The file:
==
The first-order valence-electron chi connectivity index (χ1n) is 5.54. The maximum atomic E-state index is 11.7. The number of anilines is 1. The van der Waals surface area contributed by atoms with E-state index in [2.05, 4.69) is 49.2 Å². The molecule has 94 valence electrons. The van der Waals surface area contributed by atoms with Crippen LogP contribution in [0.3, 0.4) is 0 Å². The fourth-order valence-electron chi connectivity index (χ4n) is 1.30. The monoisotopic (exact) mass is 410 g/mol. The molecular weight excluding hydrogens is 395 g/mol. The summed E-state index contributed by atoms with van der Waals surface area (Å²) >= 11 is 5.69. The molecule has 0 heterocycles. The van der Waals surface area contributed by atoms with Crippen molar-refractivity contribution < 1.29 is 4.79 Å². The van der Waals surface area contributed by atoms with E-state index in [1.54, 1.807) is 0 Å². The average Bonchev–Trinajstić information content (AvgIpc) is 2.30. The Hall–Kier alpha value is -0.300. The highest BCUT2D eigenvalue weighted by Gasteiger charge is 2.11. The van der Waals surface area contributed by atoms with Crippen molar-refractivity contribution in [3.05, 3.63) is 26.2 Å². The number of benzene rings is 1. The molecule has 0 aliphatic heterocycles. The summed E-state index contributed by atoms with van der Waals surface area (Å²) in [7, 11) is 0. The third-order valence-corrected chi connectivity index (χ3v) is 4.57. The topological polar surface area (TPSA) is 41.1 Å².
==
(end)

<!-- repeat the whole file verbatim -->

The first-order valence-electron chi connectivity index (χ1n) is 5.54. The maximum atomic E-state index is 11.7. The number of anilines is 1. The van der Waals surface area contributed by atoms with E-state index in [2.05, 4.69) is 49.2 Å². The molecule has 94 valence electrons. The van der Waals surface area contributed by atoms with Crippen LogP contribution in [0.3, 0.4) is 0 Å². The fourth-order valence-electron chi connectivity index (χ4n) is 1.30. The monoisotopic (exact) mass is 410 g/mol. The molecular weight excluding hydrogens is 395 g/mol. The summed E-state index contributed by atoms with van der Waals surface area (Å²) >= 11 is 5.69. The molecule has 0 heterocycles. The van der Waals surface area contributed by atoms with Crippen molar-refractivity contribution < 1.29 is 4.79 Å². The van der Waals surface area contributed by atoms with E-state index in [1.54, 1.807) is 0 Å². The average Bonchev–Trinajstić information content (AvgIpc) is 2.30. The Hall–Kier alpha value is -0.300. The highest BCUT2D eigenvalue weighted by Gasteiger charge is 2.11. The van der Waals surface area contributed by atoms with Crippen molar-refractivity contribution in [3.05, 3.63) is 26.2 Å². The number of benzene rings is 1. The molecule has 0 aliphatic heterocycles. The summed E-state index contributed by atoms with van der Waals surface area (Å²) in [7, 11) is 0. The third-order valence-corrected chi connectivity index (χ3v) is 4.57. The topological polar surface area (TPSA) is 41.1 Å².